How a TXV Works and Why I Call it a CSV
In this episode of HVAC School, Bryan talks to Leslie about the deceptive TXV.
Thermostatic expansion valves, also known as TXVs or TEVs, are metering devices that maintain superheat. They contain an external equalizer. External equalizers give the pressure reading that you would normally take with a suction gauge at the end of the evaporator coil. They supply the closing force to the TXV.
TXVs also contain a sensing bulb. The sensing bulb picks up the superheat on the suction line. When a vapor is superheated, its temperature exceeds its saturation temperature. The superheat value indicates how much the vapor temperature exceeds its saturation temperature. The bulb uses that superheat reading to adjust the TXV's opening force.
System diagnosis can be tricky with TXVs, and you must set the charge by subcool on TXV systems. (Still check the superheat and follow manufacturer instructions, though.) However, TXV issues are pretty straightforward. Many of their issues deal with an undercharged sensing bulb. In those cases, you will notice issues with the opening force that acts on the valve. When replacing a valve, you typically make a new port for the external equalizer. However, getting solder in the tube can block off the closing force of the equalizer. Restrictions are also common issues for TXVs, and improper superheat is an indicator of a TXV restriction.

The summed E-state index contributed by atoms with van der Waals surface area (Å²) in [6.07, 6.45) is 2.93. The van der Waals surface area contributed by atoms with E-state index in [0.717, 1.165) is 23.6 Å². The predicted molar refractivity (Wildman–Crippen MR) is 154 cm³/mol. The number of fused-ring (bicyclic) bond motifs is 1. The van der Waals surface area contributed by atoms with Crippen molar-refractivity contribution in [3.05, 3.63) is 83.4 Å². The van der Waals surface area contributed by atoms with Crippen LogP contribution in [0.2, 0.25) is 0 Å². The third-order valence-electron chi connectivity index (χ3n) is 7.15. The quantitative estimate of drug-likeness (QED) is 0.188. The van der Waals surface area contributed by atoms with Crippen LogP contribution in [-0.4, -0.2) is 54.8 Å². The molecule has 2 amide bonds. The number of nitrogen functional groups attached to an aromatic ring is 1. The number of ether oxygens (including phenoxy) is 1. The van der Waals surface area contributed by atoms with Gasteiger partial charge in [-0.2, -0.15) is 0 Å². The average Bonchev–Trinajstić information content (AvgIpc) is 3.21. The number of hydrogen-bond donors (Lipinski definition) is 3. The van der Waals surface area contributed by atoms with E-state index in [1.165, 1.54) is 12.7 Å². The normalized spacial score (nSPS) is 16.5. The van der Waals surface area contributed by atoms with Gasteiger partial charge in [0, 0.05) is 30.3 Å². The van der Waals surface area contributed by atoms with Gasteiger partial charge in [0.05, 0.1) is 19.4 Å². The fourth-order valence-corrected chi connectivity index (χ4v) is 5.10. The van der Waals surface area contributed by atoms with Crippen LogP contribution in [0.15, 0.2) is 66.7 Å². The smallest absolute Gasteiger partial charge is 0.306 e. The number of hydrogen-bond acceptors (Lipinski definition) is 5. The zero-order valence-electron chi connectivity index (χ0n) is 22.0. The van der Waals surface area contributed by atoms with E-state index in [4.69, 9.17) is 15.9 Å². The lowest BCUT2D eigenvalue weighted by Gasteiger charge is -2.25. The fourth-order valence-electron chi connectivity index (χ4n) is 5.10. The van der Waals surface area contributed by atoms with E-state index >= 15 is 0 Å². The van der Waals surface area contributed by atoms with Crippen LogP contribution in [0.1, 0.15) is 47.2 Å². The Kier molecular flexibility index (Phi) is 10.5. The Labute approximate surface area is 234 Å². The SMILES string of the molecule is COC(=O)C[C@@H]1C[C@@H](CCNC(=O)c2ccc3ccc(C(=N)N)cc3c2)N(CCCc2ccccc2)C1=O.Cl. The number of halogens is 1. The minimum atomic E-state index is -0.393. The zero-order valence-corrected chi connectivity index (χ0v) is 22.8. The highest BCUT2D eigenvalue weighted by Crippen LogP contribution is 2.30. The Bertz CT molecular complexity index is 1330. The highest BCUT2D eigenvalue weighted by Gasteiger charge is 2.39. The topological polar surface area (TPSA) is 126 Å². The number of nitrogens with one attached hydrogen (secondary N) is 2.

When we think about the way TXVs manage superheat, “TXV” seems like a misnomer. We might be better off calling them “constant superheat valves” (CSVs).
In addition, Bryan and Leslie discuss:
- Why Bryan doesn't like the name TXV
- Bulb, external equalizer, and spring forces
- Superheat and subcool
- Evaporator load
- How a TXV is supposed to work and how they fail
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